- The delay between the camera capturing the event, and the event being displayed to the viewers. Some causes of delay are: Encoding, Segment size (the amount of time used to create a segment), Network latency, Ingest and Encryption.
- The Open NAND Flash Interface - creates compatibility and interoperability of NAND (the most popular kind of flash memory) devices from different vendors, allowing data to be transferred seamlessly from any flash memory component to other parts of the system or to a remote destination.
- The process of having excess or duplicate video streams that can continue to perform in the event of malfunction of some of the parts.
- Real-Time Messaging Protocol (RTMP)
- RTMP protocol was designed for high-performance transmission of audio, video, and data between Adobe Flash Platform technologies.
- Real-Time Transport Protocol (RTP)
- It is a network protocol for delivering audio and video over IP networks. RTP is used in communication and entertainment systems that involve streaming media, such as telephony and video teleconference applications.RTP is designed for end-to-end, real-time transfer of streaming media.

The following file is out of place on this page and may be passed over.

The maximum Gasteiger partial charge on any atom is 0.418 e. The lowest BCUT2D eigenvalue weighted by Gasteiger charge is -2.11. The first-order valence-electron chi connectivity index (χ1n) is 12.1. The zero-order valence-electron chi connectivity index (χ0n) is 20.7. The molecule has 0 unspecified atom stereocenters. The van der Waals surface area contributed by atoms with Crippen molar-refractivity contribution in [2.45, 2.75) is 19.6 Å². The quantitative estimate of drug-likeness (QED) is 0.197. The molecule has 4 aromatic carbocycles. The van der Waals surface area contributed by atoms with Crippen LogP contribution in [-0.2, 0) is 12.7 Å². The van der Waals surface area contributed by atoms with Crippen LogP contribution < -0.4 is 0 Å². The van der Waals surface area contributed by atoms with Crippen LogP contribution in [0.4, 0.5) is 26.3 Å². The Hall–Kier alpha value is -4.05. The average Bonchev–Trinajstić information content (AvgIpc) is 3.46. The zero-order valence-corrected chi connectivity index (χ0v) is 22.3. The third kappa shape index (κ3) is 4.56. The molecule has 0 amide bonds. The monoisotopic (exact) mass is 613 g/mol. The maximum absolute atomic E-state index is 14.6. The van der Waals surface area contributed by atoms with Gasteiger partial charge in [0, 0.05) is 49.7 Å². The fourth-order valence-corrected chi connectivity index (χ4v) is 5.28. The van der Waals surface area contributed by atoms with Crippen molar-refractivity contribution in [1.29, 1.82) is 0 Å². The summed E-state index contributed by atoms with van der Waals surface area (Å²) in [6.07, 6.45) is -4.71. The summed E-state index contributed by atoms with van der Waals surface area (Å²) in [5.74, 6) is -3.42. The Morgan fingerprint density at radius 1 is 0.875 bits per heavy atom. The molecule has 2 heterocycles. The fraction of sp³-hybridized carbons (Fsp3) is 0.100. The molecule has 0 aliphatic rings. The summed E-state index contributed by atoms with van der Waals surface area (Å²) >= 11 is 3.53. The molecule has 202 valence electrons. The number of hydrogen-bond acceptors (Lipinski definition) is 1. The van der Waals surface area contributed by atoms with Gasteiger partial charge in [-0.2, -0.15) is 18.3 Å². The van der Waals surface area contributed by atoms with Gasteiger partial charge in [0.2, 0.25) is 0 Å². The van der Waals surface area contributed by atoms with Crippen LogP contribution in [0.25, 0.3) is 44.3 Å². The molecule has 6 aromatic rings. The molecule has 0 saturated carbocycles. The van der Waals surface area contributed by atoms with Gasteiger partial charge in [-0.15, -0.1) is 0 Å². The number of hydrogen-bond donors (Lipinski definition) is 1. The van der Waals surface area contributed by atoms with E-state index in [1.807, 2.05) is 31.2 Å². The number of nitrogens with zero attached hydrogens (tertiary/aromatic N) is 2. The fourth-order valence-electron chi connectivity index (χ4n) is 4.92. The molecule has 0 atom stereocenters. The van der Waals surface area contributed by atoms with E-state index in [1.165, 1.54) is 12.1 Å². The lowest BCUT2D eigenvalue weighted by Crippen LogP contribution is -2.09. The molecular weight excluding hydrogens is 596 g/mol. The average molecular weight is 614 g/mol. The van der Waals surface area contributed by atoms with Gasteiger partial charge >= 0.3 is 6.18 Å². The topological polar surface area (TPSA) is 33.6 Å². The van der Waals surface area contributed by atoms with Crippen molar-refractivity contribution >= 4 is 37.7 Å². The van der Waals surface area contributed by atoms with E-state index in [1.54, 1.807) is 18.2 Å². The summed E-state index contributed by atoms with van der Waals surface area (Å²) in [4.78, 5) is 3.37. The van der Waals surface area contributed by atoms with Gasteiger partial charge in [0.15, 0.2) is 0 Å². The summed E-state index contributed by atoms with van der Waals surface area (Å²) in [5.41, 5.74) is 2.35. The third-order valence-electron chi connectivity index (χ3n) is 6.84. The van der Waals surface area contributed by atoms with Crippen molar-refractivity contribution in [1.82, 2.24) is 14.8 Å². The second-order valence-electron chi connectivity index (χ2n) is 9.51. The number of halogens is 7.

- Software Encoder
- Software encoders are programs that run on a computing device like your laptop or desktop computer. Unlike hardware encoders, these can be easily updated when a new version or upgrade is available. Even though these can lack overall latency speed that hardware encoders can have. It is part of Encoding.
- Single sign-on (SSO)
- Is a session and user authentication service that permits a user to use one set of login credentials (e.g., name and password) to access multiple applications.
- Stream security
- Precautions to ensure external parties can’t get access to the live stream.
- Slide Synchronization
- Automatically record and sync slides with live stream video with no post-production required.
- Static Entry Point (SEP)
- Allows for a long-running live job that can be activated and deactivated while keeping the entry point URLs and playback URLs static and re-usable. This feature allows customers to configure their encoder in their facilities or the field and allows the customer to create their own scheduling logic for live channels or programs.
- Secure Reliable Transport(SRT)
- It is an open-source video transport protocol developed originally by Haivision that optimizes streaming performance across unpredictable networks, such as the Internet, by dynamically adapting to the real-time network conditions between transport endpoints.
- Converts a video file from one format to another, to make videos viewable across different platforms.
- Video Stream Compression
- Video compression uses coding techniques to reduce redundancy in video data. Compressing a video increases processing efficiency and decreases the overall size of the video being streamed. The Industry standard is H.264 (better known as MPEG-4).
- Video on Demand (VOD)
- It is a video media distribution system that allows users to access video entertainment without a traditional video entertainment device and without the constraints of a typical static broadcasting schedule.